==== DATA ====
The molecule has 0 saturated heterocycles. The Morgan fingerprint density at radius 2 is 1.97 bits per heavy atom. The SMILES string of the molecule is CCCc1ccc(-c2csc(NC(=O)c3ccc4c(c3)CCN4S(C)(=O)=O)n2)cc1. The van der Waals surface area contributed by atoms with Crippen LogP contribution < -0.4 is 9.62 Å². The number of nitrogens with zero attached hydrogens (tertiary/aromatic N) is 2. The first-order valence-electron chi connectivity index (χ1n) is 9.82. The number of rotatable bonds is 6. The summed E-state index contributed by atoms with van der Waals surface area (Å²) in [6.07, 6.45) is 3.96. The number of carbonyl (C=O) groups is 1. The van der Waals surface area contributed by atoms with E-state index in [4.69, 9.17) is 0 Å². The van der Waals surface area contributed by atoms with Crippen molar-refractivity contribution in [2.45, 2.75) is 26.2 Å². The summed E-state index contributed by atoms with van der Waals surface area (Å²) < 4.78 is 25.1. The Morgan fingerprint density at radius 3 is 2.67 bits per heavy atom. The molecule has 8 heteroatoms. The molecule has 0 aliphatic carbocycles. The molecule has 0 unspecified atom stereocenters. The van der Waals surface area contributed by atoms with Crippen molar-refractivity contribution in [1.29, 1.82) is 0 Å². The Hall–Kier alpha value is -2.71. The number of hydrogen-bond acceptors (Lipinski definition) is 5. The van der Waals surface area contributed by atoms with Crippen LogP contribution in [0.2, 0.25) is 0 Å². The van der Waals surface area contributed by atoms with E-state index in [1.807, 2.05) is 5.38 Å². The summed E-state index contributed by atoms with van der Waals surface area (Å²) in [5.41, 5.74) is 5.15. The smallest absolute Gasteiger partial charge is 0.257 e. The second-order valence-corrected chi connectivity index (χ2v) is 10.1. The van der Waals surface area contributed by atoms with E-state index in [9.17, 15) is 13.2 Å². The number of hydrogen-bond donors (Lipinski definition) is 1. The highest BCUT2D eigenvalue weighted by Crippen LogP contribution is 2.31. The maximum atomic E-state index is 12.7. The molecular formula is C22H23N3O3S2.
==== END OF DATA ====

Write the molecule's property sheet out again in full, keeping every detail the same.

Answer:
The molecule has 0 saturated heterocycles. The Morgan fingerprint density at radius 2 is 1.97 bits per heavy atom. The SMILES string of the molecule is CCCc1ccc(-c2csc(NC(=O)c3ccc4c(c3)CCN4S(C)(=O)=O)n2)cc1. The van der Waals surface area contributed by atoms with Crippen LogP contribution < -0.4 is 9.62 Å². The number of nitrogens with zero attached hydrogens (tertiary/aromatic N) is 2. The first-order valence-electron chi connectivity index (χ1n) is 9.82. The number of rotatable bonds is 6. The summed E-state index contributed by atoms with van der Waals surface area (Å²) in [6.07, 6.45) is 3.96. The number of carbonyl (C=O) groups is 1. The van der Waals surface area contributed by atoms with E-state index in [4.69, 9.17) is 0 Å². The van der Waals surface area contributed by atoms with Crippen molar-refractivity contribution in [2.45, 2.75) is 26.2 Å². The summed E-state index contributed by atoms with van der Waals surface area (Å²) < 4.78 is 25.1. The Morgan fingerprint density at radius 3 is 2.67 bits per heavy atom. The molecule has 8 heteroatoms. The molecule has 0 aliphatic carbocycles. The molecule has 0 unspecified atom stereocenters. The van der Waals surface area contributed by atoms with Crippen molar-refractivity contribution in [1.29, 1.82) is 0 Å². The Hall–Kier alpha value is -2.71. The number of hydrogen-bond acceptors (Lipinski definition) is 5. The van der Waals surface area contributed by atoms with Crippen LogP contribution in [0.2, 0.25) is 0 Å². The van der Waals surface area contributed by atoms with E-state index in [1.807, 2.05) is 5.38 Å². The summed E-state index contributed by atoms with van der Waals surface area (Å²) in [5.41, 5.74) is 5.15. The smallest absolute Gasteiger partial charge is 0.257 e. The second-order valence-corrected chi connectivity index (χ2v) is 10.1. The van der Waals surface area contributed by atoms with E-state index in [9.17, 15) is 13.2 Å². The number of hydrogen-bond donors (Lipinski definition) is 1. The highest BCUT2D eigenvalue weighted by Crippen LogP contribution is 2.31. The maximum atomic E-state index is 12.7. The molecular formula is C22H23N3O3S2.